Our present political condition is tion, Revolution. These four words such as to demand some change. will, it is apprehended, be found to This is a proposition which nobody comprehend the various forms and in his senses now ventures to deny. degrees of alteration which differThe nature and extent of the change ent persons propose, and in one or demanded, are the points upon which more of which all unite, since all the only, and (it must be added) a admit that some alteration is necesvery great, diversity of opinion exists; sary; and the first fallacy, or misand, without attempting what is ma- understanding, which it seems desinifestly impossible, to reconcile such rable to prevent, is that which arises diversity, a well-wisher to the peace from the indiscriminate use of the and prosperity of the country may word “ Reform,” as applied to each nevertheless be not ill employed in of these several modes of alteration. endeavouring to bring men to some Now, if the word “Reform" is to be general understanding as to the use taken merely as synonymous with of those terms, which are necessary change, that is, with such change as to the right expression of the opi- would, in the opinion of the person nions they respectively entertain. using it, be an improvement of Much fallacy, much exaggeration, something already existing, there can much animosity, much consequent be no objection to the word being so mischief, may be avoided by such applied, provided all persons are general understanding. Without it, agreed in so understanding it; and, men talk of they know not what, and in that case, we have only to distinlisten to they know not what, and guish the different degrees of Reare liable to they know not what form intended, by the use of some inferences or imputations from those characteristic epithet, as moderate, who listen or talk to then).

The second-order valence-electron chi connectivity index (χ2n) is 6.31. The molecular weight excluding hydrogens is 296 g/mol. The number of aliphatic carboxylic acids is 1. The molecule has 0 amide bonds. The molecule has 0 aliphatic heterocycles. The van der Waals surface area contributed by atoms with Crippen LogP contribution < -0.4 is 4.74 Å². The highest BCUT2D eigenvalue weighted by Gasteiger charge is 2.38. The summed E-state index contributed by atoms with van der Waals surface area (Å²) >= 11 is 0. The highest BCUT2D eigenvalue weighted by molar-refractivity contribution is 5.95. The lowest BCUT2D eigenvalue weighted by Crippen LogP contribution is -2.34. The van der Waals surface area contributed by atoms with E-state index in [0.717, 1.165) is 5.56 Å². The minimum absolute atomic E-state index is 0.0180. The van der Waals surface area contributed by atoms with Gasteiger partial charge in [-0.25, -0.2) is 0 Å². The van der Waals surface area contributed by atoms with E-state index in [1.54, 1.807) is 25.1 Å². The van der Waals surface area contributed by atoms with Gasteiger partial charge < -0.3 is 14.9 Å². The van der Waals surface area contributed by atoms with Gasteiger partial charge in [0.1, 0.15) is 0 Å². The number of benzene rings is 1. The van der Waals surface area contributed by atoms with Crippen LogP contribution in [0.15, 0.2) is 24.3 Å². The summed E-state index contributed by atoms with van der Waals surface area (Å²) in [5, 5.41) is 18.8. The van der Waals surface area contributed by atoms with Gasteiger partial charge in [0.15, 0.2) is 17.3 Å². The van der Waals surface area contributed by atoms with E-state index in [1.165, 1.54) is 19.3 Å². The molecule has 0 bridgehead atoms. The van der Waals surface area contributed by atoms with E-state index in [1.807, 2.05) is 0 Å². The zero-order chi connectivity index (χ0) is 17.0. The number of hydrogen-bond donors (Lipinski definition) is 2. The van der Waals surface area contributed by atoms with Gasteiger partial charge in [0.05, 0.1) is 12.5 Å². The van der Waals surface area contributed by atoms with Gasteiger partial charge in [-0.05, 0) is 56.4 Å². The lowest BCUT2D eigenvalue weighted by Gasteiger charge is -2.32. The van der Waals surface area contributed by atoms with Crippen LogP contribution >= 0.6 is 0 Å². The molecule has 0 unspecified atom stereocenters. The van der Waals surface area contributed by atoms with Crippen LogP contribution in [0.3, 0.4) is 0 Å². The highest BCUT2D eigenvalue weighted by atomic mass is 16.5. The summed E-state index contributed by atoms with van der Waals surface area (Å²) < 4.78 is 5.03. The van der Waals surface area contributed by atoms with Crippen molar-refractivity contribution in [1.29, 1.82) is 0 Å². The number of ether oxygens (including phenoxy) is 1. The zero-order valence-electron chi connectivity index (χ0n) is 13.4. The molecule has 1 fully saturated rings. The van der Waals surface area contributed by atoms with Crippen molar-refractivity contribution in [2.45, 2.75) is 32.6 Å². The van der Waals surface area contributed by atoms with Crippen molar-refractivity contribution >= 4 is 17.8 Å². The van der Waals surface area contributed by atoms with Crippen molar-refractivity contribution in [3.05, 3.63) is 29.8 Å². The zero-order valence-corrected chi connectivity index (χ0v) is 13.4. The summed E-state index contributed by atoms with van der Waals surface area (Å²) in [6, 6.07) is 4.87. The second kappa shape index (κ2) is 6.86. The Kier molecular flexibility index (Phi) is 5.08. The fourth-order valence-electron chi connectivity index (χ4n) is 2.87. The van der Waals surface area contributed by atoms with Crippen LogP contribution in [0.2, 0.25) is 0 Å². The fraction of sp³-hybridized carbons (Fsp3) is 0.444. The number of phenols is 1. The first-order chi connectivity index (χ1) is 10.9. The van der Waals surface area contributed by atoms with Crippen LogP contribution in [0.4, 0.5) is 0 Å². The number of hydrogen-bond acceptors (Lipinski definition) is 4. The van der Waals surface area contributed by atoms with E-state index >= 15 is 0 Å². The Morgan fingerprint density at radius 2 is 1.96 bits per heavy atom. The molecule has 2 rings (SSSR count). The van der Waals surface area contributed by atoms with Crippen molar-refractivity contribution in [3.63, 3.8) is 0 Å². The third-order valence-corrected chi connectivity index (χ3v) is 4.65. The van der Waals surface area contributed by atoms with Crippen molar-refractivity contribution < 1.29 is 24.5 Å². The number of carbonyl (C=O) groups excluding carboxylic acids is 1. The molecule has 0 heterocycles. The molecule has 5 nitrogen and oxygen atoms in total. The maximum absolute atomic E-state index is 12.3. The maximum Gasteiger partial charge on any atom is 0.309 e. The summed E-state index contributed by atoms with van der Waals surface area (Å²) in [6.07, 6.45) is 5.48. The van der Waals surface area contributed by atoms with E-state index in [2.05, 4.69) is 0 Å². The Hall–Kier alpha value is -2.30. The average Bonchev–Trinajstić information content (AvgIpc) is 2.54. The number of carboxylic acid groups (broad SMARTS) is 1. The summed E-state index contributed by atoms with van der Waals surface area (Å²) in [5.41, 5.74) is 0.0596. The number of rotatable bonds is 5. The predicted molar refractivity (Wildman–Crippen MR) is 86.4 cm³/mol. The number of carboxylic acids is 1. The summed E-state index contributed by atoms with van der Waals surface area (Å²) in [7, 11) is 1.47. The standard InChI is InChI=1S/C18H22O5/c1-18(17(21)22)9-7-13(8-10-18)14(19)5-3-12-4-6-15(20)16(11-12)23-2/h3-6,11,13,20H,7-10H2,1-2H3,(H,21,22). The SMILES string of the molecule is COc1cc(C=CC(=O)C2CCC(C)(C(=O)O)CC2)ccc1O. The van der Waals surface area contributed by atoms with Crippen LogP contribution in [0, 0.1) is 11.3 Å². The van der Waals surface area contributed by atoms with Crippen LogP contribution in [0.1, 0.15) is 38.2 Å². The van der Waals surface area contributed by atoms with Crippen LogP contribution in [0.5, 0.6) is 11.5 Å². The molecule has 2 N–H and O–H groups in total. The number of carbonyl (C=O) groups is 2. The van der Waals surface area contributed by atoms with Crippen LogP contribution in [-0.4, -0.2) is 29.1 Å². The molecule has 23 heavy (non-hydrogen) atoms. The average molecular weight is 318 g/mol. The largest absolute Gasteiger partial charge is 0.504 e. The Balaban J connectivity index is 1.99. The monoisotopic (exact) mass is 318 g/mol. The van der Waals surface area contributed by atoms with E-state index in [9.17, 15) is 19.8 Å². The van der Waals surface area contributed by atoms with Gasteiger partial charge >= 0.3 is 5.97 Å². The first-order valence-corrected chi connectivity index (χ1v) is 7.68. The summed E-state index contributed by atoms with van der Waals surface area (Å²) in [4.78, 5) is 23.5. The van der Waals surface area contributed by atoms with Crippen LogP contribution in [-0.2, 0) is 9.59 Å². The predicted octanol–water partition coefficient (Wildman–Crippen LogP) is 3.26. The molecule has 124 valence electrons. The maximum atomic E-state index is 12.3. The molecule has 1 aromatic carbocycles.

radical, and so forth. But if the word Correction, Melioration, Reforma- “Reform" be understood more strict ly, as meaning reformation, in its tinction, it is fit that some precise only proper sense, that of re-edifica- meaning should be attached to the tion, re-construction, then a great word " revolution,” when used in a proportion of those who now call political sense, as something differthemselves, and are (either in praise ent from, and more extensive than, or reproach) called by others," Re- any of the other forms of change to formers," will be found to have no which human institutions are thus right to the distinction; since, in the constantly liable. Revolution then, sense now spoken of, all alteration in this its more peculiar sense, may (even for the better) is not Reform, be said to denote a. total change in any more than (in justice it must be the fundamental laws and instituadded) Reform is necessarily Revo- tions of a nation; an alteration of the lution. To reform, in the sense now acknowledged form, or virtual and spoken of, implies that there is some